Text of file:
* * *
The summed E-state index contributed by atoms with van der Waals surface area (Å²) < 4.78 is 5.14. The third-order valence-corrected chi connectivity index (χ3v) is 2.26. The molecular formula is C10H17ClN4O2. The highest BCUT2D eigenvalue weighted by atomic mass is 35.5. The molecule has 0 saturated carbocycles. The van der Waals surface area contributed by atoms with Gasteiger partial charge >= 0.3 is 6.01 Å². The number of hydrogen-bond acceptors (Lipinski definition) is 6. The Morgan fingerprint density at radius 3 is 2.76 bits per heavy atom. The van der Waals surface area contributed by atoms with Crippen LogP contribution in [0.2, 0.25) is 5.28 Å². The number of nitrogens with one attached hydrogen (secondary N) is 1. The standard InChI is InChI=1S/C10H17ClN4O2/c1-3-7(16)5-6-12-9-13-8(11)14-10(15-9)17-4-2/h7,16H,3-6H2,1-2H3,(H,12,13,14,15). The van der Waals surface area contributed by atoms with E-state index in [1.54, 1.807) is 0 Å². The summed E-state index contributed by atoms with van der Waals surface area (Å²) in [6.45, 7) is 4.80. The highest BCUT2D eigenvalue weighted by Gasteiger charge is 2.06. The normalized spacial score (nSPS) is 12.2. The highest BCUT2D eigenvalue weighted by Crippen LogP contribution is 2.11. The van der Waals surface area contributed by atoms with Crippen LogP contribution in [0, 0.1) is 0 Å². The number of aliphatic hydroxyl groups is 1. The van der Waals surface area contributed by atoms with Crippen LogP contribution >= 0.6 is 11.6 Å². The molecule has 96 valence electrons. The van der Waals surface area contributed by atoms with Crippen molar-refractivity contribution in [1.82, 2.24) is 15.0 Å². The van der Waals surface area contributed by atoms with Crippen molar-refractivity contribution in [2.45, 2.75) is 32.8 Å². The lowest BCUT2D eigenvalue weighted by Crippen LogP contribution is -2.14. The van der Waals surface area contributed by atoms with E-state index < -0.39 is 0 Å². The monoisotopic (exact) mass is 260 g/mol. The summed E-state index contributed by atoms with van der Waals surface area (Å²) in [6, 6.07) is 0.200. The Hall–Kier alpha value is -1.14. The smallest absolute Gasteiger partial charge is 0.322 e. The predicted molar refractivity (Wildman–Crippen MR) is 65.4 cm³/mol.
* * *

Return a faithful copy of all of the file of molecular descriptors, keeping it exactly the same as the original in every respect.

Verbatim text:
The summed E-state index contributed by atoms with van der Waals surface area (Å²) < 4.78 is 5.14. The third-order valence-corrected chi connectivity index (χ3v) is 2.26. The molecular formula is C10H17ClN4O2. The highest BCUT2D eigenvalue weighted by atomic mass is 35.5. The molecule has 0 saturated carbocycles. The van der Waals surface area contributed by atoms with Gasteiger partial charge >= 0.3 is 6.01 Å². The number of hydrogen-bond acceptors (Lipinski definition) is 6. The Morgan fingerprint density at radius 3 is 2.76 bits per heavy atom. The van der Waals surface area contributed by atoms with Crippen LogP contribution in [0.2, 0.25) is 5.28 Å². The number of nitrogens with one attached hydrogen (secondary N) is 1. The standard InChI is InChI=1S/C10H17ClN4O2/c1-3-7(16)5-6-12-9-13-8(11)14-10(15-9)17-4-2/h7,16H,3-6H2,1-2H3,(H,12,13,14,15). The van der Waals surface area contributed by atoms with E-state index in [1.54, 1.807) is 0 Å². The summed E-state index contributed by atoms with van der Waals surface area (Å²) in [6.45, 7) is 4.80. The highest BCUT2D eigenvalue weighted by Gasteiger charge is 2.06. The normalized spacial score (nSPS) is 12.2. The highest BCUT2D eigenvalue weighted by Crippen LogP contribution is 2.11. The van der Waals surface area contributed by atoms with Crippen LogP contribution in [0, 0.1) is 0 Å². The number of aliphatic hydroxyl groups is 1. The van der Waals surface area contributed by atoms with Crippen LogP contribution >= 0.6 is 11.6 Å². The molecule has 96 valence electrons. The van der Waals surface area contributed by atoms with Crippen molar-refractivity contribution in [1.82, 2.24) is 15.0 Å². The van der Waals surface area contributed by atoms with Crippen molar-refractivity contribution in [2.45, 2.75) is 32.8 Å². The lowest BCUT2D eigenvalue weighted by Crippen LogP contribution is -2.14. The van der Waals surface area contributed by atoms with E-state index < -0.39 is 0 Å². The monoisotopic (exact) mass is 260 g/mol. The summed E-state index contributed by atoms with van der Waals surface area (Å²) in [6, 6.07) is 0.200. The Hall–Kier alpha value is -1.14. The smallest absolute Gasteiger partial charge is 0.322 e. The predicted molar refractivity (Wildman–Crippen MR) is 65.4 cm³/mol.